One of the many choices you have to make as a doctor running your own practice is whether or not to use a server-based or cloud-based software solution for your office. There can be some benefits to cloud-based solutions, but do they outweigh the drawbacks?
Drs. Nikki Saxena and Eileen Chan decided to open their own practice instead of becoming employee physicians because they “didn’t want to hand over the keys to a car that someone else is driving.”
And when it came time to choose an EHR and practice management system, Drs. Saxena and Chan were just as wary of handing over the key to the wrong vendor. They were first-time EHR buyers used to working with paper charts. What’s more, finding the right system became even more critical when they learned the scope of their new office would be bigger than they thought; Dr. Saxena’s former partners decided to join her after all. The planned three-pediatrician practice now ballooned to five providers and three times the number of projected patients.
To Dr. Saxena, it wasn’t just about picking a pediatric-specific EHR, it was about picking a pediatric-specific EHR that she could trust to keep her data safe. This meant researching the pros and cons of server versus cloud-based systems.
“When we opened the doors of our new location, 4,000 charts and eight clinicians and staff came would come with us, so we had to upscale very quickly,” Dr. Saxena said. “We don’t have a Medicaid population, so we didn’t need Meaningful Use money. We needed a pediatric-specific EHR and a practice management system that allowed us to control and use our data in a way that’s meaningful.”
After a vetting process, which included hiring national consultants and exchanging peer advice on the AAP’s Section On Administration and Practice Management (SOAPM) online thread, Dr. Saxena and her partners chose an EHR and PM system that was client server-, not cloud-based.
“Our data and financials were really important to us, so when it came down to choosing between two vendors, we picked the system that had a much more robust practice management side and was server-based,” Dr. Saxena said.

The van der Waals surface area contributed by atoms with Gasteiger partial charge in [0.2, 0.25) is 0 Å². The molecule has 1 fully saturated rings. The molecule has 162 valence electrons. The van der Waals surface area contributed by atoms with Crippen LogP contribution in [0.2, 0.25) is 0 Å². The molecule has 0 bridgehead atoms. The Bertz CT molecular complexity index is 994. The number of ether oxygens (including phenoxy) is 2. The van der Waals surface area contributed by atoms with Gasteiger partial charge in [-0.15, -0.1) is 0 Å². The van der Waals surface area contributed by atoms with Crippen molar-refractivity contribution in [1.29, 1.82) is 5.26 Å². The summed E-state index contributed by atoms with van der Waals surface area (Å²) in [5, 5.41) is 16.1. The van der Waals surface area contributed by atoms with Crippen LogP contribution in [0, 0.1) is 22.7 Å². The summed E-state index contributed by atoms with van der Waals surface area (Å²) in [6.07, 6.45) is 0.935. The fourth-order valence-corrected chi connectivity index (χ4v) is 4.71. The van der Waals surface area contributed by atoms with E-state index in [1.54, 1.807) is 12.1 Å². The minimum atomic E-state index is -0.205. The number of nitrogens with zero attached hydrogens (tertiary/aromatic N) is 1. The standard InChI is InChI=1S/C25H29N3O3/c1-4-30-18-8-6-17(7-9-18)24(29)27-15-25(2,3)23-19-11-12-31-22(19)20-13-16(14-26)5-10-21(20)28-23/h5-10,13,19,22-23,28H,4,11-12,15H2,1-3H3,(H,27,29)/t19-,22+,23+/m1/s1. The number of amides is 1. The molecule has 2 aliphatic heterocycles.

With server-based systems, computer hardware and software are physically housed at the practice. This means patient information is stored on-site. Practices own their own servers.
Cloud-based server models can be an attractive proposition, especially for those practices that want to save money; obviously they will save on the purchase and, often, maintenance, depending on the vendor, of hardware and software.
The Cloud can also be an appealing choice for small practices who don’t have the space to house an on-premise data center.
But there are lots of cons to using the Cloud. Here are a few (from the Healthcare Information and Management Systems Society):
- Trust – Under the cloud computing paradigm, an organization relinquishes direct control over many aspects of security and, in doing so, confers an unprecedented level of trust onto the cloud provider.
- Data Protection – Data stored in the cloud typically resides in a shared environment collocated with data from other customers. Organizations moving sensitive and regulated data into the cloud, and must account for the means by which access to the data is controlled and the data is kept secure.
- Incident Response – The cloud provider’s role is vital in performing incident response activities, including incident verification, attack analysis, containment, data collection and preservation, problem remediation, and service restoration. Revising an organization’s incident response plan to address differences between the organizational computing environment and a cloud computing environment is an important, but easy-to-overlook prerequisite to transitioning applications and data.
- Loss of Control – While security and privacy concerns in cloud computing services are similar to those of traditional non-cloud services, they are amplified by external control over organizational assets and the potential for mismanagement of those assets.
- Shared Multi-tenant Environment – Public cloud services offered by providers have a serious underlying complication: subscribing organizations typically share components and resources with other subscribers that are unknown to them.